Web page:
Czech Ikea stores emptied by bomb scare

Police evacuated two Prague-based stores of Swedish furniture giant Ikea on Friday after defusing a booby-trapped device found near one of them, a spokeswoman said.

“Employees of an Ikea store in Zlicin (a western Prague suburb) found a suspicious package in the trash around 12:30 pm” (1030 GMT), spokeswoman Eva Stulikova said.

“It turned out to be a booby-trapped device that may have been alive,” the spokeswoman said. It was defused by a police mine clearance expert.

Police then evacuated the Zlicin store and another at Cerny Most, an eastern suburb, as a precaution.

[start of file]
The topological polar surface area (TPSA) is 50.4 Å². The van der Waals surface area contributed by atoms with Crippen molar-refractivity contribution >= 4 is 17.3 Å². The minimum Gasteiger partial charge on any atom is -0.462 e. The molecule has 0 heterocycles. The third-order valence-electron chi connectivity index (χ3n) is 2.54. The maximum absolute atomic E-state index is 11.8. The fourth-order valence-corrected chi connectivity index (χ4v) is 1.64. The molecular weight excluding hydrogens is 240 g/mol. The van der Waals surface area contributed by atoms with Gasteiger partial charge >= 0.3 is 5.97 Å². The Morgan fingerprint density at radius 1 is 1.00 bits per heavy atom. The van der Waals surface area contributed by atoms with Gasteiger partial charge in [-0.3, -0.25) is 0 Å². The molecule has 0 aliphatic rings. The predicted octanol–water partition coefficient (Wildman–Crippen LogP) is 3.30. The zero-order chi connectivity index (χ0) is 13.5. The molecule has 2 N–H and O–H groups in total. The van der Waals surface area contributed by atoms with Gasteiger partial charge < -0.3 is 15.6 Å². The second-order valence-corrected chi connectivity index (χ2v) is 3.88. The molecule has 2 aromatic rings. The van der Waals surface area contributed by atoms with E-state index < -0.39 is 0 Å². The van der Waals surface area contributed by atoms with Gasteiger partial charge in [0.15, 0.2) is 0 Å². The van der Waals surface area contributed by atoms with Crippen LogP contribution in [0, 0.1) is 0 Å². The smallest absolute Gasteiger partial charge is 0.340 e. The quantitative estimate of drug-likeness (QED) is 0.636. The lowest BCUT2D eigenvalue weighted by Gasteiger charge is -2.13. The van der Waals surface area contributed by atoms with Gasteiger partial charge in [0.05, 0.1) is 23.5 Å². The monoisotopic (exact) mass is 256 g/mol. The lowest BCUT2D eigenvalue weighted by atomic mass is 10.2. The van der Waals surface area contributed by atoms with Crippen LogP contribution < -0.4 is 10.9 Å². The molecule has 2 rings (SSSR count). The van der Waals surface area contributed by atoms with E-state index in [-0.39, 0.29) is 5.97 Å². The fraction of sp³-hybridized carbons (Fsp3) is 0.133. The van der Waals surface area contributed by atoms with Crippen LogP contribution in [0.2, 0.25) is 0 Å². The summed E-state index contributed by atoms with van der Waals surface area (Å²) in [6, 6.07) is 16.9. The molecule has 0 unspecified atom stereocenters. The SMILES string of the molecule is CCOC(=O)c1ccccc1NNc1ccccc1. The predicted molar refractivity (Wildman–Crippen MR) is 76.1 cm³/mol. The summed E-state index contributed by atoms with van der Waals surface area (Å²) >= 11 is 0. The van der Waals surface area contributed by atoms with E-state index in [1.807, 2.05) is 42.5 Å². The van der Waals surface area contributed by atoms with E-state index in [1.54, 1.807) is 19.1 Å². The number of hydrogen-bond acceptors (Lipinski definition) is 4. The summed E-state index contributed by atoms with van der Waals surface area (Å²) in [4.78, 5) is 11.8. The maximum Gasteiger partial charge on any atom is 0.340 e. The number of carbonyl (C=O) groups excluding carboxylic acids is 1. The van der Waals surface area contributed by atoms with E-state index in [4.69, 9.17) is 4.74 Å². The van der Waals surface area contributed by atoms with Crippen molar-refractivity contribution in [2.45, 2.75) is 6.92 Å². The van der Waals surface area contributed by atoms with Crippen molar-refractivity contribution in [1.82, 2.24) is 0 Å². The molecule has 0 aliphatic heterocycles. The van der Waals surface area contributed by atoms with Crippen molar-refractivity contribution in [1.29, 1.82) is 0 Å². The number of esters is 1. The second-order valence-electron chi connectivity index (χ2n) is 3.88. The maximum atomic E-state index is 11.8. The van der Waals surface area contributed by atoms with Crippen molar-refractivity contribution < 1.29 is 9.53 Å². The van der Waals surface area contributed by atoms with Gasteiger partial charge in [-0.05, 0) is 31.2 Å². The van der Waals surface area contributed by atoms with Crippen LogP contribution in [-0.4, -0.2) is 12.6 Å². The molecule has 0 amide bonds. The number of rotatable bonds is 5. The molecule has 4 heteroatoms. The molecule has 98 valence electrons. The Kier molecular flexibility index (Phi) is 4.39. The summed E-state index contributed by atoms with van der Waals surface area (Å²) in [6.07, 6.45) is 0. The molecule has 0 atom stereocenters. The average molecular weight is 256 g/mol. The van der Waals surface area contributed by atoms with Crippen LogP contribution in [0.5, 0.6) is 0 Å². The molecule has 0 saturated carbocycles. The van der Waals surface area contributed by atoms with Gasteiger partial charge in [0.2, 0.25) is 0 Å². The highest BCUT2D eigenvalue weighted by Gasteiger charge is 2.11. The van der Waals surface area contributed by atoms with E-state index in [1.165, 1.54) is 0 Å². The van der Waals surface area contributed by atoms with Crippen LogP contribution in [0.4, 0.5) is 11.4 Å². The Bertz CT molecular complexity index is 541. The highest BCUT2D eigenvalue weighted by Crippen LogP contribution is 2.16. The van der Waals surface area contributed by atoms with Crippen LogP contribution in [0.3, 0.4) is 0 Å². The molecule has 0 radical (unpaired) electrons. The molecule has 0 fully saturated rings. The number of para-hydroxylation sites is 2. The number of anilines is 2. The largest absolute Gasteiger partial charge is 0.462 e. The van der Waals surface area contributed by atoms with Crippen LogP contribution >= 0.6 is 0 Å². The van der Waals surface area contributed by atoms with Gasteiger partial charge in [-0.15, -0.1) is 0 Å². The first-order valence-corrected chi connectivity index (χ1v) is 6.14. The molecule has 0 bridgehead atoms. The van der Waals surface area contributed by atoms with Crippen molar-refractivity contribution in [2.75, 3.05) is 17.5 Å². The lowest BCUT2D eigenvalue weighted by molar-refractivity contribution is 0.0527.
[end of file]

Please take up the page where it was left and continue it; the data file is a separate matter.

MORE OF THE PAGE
The latest scare comes after a string of small explosions at European Ikea stores.

On June 10, a blast in the kitchen equipment department of a store in Dresden, Germany, reportedly left two customers needing hospital treatment, while booby-trapped alarm clocks blew up at Ikea stores in Belgium, France and the Netherlands on May 30, but caused no damage or injuries.

No one has so far claimed responsibility for the explosions.

Media reports have said that German police were probing a theory that the blasts may have targeted Ikea’s 85-year-old founder Ingvar Kamprad over well-known Nazi sympathies in his youth.

Ikea has four stores in the Czech Republic, two in Prague, one in Brno 200 kilometres (125 miles) southeast of the capital, and a fourth in Ostrava some 350 kilometres east of Prague.

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